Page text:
In honor of my grandfather, Shlomo Zalman Porush, Z”L, whose yahrzeit is today. May his memory be for a blessing.
According to the Torah, the Jews exit Egypt in 1313 BCE. Moses brings down the Ten Commandments and writes the Book of the Covenant (the Torah itself) at Sinai seven weeks later. They wander the desert for forty more years, and then under the leadership of Joshua begin a campaign to take control of the Promised Land in 1273 BCE. By around 1060 BCE they have succeeded enough to elect a king, Saul, who is followed by David (1040-970 BCE) and then Solomon (1000-931 BCE).
Archeologists have debated for a couple of centuries whether these legendary figures actually existed and these events occurred, and if they did, how closely they hew to the traditional Jewish timeline. Yet, we keep discovering more and more convincing archeological evidence that the Torah is stunningly accurate both in the particulars of its account and the fit between its timeline and history.
One of the most recent of these discoveries is a singular bit of architecture, the four-room house. A distinctive home floor plan, it appears suddenly throughout Israel at precisely the same time as the Hebrews enter the Promised Land (according to the Torah, 1273-1050 BCE) and quickly spreads throughout the territories occupied by the twelve tribes of Israel (including the parts of Transjordan they occupied).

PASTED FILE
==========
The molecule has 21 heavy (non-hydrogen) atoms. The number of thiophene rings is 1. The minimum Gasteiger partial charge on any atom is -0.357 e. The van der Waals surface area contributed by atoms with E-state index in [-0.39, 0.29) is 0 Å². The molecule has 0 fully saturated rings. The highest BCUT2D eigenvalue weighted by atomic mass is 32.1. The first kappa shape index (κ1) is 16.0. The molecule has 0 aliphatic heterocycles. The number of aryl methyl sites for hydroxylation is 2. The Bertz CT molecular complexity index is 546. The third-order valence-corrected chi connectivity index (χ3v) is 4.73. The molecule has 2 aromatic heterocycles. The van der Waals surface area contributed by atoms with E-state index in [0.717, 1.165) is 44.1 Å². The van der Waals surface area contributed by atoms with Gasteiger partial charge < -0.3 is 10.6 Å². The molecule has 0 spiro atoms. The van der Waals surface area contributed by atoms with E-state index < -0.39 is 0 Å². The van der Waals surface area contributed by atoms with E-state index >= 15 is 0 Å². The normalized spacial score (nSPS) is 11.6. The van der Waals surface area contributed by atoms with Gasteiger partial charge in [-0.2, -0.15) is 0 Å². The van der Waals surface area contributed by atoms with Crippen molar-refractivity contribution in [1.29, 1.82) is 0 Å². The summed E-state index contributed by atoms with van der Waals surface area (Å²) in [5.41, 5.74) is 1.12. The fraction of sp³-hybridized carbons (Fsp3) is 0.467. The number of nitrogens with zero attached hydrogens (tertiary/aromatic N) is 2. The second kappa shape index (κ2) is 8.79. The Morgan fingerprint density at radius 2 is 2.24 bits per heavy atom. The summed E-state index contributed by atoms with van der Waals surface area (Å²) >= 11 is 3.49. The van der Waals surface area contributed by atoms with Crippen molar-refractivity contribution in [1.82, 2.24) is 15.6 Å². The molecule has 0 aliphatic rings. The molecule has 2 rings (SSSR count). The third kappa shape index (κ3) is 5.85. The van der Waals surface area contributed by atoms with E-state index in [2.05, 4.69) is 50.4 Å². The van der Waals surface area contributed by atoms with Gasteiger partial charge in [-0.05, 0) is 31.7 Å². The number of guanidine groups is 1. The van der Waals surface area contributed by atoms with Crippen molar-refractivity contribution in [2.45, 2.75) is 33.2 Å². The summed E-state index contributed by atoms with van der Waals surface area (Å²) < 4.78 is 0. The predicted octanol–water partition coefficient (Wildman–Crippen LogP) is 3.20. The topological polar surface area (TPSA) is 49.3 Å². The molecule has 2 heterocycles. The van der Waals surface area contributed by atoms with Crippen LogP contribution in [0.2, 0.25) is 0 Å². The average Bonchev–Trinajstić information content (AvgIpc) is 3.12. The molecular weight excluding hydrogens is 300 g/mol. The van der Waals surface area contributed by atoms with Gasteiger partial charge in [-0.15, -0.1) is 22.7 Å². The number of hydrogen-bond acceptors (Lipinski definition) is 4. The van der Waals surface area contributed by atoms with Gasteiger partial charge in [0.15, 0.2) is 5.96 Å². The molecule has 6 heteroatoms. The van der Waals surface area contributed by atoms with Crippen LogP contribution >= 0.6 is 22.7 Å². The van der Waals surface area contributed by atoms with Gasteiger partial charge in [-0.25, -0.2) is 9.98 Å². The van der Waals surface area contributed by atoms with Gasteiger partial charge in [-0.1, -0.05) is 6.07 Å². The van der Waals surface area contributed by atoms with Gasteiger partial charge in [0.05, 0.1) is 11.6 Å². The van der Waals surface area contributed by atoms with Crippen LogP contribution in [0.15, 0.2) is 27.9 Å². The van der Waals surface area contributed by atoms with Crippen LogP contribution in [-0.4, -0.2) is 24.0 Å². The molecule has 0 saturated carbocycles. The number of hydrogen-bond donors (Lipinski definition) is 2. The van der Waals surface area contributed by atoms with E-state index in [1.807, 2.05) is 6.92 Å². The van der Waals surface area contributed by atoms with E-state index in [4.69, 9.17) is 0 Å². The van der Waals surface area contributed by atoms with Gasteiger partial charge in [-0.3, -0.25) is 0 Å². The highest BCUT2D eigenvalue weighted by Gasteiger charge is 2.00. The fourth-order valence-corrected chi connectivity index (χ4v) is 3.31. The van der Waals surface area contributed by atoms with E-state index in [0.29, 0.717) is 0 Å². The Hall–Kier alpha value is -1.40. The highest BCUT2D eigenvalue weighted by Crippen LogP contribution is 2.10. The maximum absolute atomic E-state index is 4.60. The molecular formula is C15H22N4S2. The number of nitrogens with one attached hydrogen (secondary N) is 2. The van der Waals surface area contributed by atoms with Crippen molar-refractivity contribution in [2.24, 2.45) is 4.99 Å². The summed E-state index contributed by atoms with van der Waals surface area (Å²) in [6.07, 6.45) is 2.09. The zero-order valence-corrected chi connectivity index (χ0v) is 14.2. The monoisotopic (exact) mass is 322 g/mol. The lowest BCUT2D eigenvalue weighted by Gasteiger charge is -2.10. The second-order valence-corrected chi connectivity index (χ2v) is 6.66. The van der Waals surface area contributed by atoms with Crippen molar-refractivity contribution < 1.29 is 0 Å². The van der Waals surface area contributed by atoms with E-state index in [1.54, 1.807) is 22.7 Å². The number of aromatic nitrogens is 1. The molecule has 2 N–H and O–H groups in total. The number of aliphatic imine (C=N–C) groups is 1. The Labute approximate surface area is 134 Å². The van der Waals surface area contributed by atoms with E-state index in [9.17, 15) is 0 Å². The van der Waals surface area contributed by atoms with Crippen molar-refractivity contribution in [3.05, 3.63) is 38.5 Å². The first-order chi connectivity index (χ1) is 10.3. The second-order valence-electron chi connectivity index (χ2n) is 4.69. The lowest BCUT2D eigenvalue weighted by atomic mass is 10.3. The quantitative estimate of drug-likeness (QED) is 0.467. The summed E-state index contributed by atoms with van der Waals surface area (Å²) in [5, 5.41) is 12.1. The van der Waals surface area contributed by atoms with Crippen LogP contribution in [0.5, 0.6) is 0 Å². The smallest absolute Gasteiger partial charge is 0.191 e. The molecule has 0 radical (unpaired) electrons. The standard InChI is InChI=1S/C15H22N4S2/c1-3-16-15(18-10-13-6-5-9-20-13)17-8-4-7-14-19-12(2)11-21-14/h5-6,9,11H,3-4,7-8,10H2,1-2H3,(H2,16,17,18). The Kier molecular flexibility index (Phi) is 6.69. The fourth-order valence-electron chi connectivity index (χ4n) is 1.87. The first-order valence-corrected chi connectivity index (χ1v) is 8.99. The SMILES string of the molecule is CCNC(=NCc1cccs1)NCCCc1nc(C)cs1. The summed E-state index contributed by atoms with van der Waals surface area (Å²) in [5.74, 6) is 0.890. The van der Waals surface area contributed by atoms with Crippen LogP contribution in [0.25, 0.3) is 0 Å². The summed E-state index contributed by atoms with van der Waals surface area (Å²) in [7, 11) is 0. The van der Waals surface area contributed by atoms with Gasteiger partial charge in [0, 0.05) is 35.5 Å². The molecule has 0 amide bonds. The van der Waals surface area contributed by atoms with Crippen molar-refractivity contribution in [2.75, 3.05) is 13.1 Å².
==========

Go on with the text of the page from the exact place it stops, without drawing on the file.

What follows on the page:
It’s a simple but elegant design: an extended family’s home, separated into four major spaces. The sudden emergence and rapid spread of the layout was like the popularity of Sears modular homes in the early twentieth century or, even more, the Levittowns throughout suburban post-war America, beginning with William Levitt’s ingenious innovation on Long Island in 1947.
This curiously modern-seeming bit of ancient architecture appears nowhere else at the time. It springs into existence suddenly upon the settlement of Israel by the Jews. throughout the land. And no similar home layouts exist in any of the surrounding civilizations, remaining unique to the Jews for at least a couple of centuries. The repetition of the same layout is so prevalent, the craze begs for an explanation beyond mere fad or imitation of the Joneses (or Goldbergs).
The Levittowns, we know, were driven by the convergence of several factors all at once: returning GIs were eager to claim a share of the American dream; they were of the age to start families (giving rise to the Baby Boom); the GI Bill provided them with instant financing for new homes at a fraction of their costs; the automobile enabled these new families to live well beyond city centers where jobs and expensive homes were; and William Levitt applied assembly-line and modular construction principles to rapid homebuilding.
Similarly, the establishment of a kingdom exclusively for the Jews in Israel enabled them to erect towns and cities atop the ones they destroyed or in new settlements with this totally new design of the home. More importantly, though, the four-room home expressed a cultural shift, a new vision of how people should live together in family units. This new social and cultural order was encoded in their new, and transcendent contract with God, the Torah that they carried into Israel after their forty year wanderings through the desert. The family unit is central to the new idea of the cosmos encoded in the Torah, and the four-room home enabled the Jews to devote the care and attention to domestic arrangements it mandated.